So I love poetry. I can’t say I always have. But I can say that since before high school I enjoyed poetry.
I wasn’t your normal child.
I played sports growing up. Was quite good actually. From a young age I played on a select soccer team that traveled all over the state and out of state and won a good number of tournaments. From six grade on I was also a referee. At 14 I started to play guitar. I had a friend give me lessons who actually went on to be a mildly successful musician. He’s released several albums and resides in Nashville. All that to say from what I just wrote you might think I was “cool.”
Let me assure you: I was not. I have always been someone that is hard to pigeonhole. Video games, board games, fantasy and science fiction are things I enjoyed growing up just as much I enjoyed the locker room camaraderie of sports.
One day I was snooping around my older sister’s room (yes, I was that kind of a little brother) and I discovered a book that had poems in it. Not sure why she had it but I sat down and I started to read it. The poem was “Memory” by Thomas Bailey Aldrich.
My mind lets go a thousand things
Like dates of wars and deaths of kings,
And yet recalls the very hour–
‘T was noon by yonder village tower,
And on the last blue noon in May–
The wind came briskly up this way,
Crisping the brook beside the road;
Then, pausing here, set down its load
Of pine-scents, and shook listlessly
Two petals from that wild-rose tree.
Perhaps it is because my mom used to call me “Forgetful Jones” when I was little but something about that opening line caught my attention. Ever sense, I’ve enjoyed poetry.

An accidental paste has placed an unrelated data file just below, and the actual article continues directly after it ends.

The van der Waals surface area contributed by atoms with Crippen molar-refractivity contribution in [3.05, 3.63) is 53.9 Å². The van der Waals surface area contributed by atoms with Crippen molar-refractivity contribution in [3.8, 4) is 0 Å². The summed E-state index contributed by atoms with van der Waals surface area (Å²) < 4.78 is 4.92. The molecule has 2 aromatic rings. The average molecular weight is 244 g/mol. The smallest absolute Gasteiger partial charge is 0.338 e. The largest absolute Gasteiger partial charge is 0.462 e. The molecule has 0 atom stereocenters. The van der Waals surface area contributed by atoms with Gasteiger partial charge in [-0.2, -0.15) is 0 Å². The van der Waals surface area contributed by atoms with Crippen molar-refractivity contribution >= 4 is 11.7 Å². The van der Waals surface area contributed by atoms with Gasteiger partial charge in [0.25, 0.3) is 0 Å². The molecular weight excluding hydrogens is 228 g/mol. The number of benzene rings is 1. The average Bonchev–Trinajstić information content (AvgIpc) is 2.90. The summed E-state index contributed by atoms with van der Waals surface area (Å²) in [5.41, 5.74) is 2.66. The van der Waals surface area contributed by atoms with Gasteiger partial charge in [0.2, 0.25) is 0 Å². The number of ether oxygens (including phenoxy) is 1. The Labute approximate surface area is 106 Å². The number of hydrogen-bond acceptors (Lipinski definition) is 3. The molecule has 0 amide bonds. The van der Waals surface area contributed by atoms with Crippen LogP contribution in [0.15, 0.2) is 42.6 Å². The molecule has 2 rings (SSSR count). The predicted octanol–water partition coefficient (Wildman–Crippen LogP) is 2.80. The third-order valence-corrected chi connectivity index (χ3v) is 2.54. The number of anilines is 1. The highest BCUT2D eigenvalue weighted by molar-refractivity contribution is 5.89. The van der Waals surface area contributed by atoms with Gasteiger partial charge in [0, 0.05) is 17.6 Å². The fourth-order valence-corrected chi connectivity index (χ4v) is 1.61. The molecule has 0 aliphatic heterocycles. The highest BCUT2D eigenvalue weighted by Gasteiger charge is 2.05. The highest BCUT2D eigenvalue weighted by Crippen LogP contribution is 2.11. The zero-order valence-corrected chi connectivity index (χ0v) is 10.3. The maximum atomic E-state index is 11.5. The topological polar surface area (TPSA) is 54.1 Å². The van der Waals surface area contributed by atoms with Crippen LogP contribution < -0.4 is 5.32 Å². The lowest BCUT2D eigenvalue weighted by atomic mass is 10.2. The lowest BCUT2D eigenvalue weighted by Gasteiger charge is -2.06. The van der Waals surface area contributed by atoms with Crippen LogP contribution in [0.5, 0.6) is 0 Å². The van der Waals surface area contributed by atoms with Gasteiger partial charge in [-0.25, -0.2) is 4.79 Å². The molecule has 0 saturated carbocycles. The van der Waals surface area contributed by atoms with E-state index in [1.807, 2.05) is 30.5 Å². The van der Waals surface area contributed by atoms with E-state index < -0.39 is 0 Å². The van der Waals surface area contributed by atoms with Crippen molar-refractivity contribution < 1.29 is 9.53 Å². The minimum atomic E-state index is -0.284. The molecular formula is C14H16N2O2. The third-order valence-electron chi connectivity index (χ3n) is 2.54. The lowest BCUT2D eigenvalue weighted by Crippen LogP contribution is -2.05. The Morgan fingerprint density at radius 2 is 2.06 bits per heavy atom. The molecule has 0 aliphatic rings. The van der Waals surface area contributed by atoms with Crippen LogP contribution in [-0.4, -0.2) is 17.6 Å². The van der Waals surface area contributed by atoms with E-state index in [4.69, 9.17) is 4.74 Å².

I like lots of poems and poets, but I should probably clarify: I rarely enjoy free form poetry. I think there is great talent displayed in someone communicating through the form of a sonnet. It is like a canvas: their is only so much space they can use to communicate their message. And over time, one of my favorite poets came to be Robert Frost. Perhaps that is cliche but he is a wonderful poet.
Maybe it is because of all the snow we’ve had lately but Stopping By A Wood on a Snowy Evening has been on my mind. And so this past Monday I woke up and had a poem in my head.
Digression: the creative process for me works in an odd way. When I wake up the idea is there, sometimes fully formed. I don’t mean I dream it because I often remember my dreams. Let’s say I watch too much Seinfeld. Then I’ll dream about Seinfeld. But as my alarm goes off and I wake up–my mind will suddenly be filled with an idea; a story; a poem. That’s what happened this past Monday, as my mind and body seemed to fuse back together and I became aware of the world once again I had the following poem fully formed in my mind. And when I say fully formed in less than 5 minutes I wrote this down and I haven’t changed it since.
Here is mine (left) and the master’s (right) so you can see how my poem is a homage to the master:
|“Over sleeping on a super bowl Monday”
What day it is, I think I know
It’s Monday! Oh how I hate it so!
Oh why did I have that last beer
Instead of water? Oh my head, oh!
My wife must think it queer
The way I stand and stare at this mirror
Hoping soon my mind will awake
“Honey, the alarm? Please be a dear?”
I give the alarm clock a shake
To ask it if there is some mistake
The only other sound’s the sweep
Of soft sheets and downy flake.
Snow? My bed is lovely, dark and deep
And this headache promises to keep
Me in bed and still asleep
I’ll stay in bed and go back to sleep.
|“Stopping By Woods on a Snowy Evening”
Whose woods these are I think I know.
His house is in the village though;
He will not see me stopping here
To watch his woods fill up with snow.
My little horse must think it queer
To stop without a farmhouse near
Between the woods and frozen lake
The darkest evening of the year.
He gives his harness bells a shake
To ask if there is some mistake.
The only other sound’s the sweep
Of easy wind and downy flake.
The woods are lovely, dark and deep,
But I have promises to keep,
And miles to go before I sleep,
And miles to go before I sleep.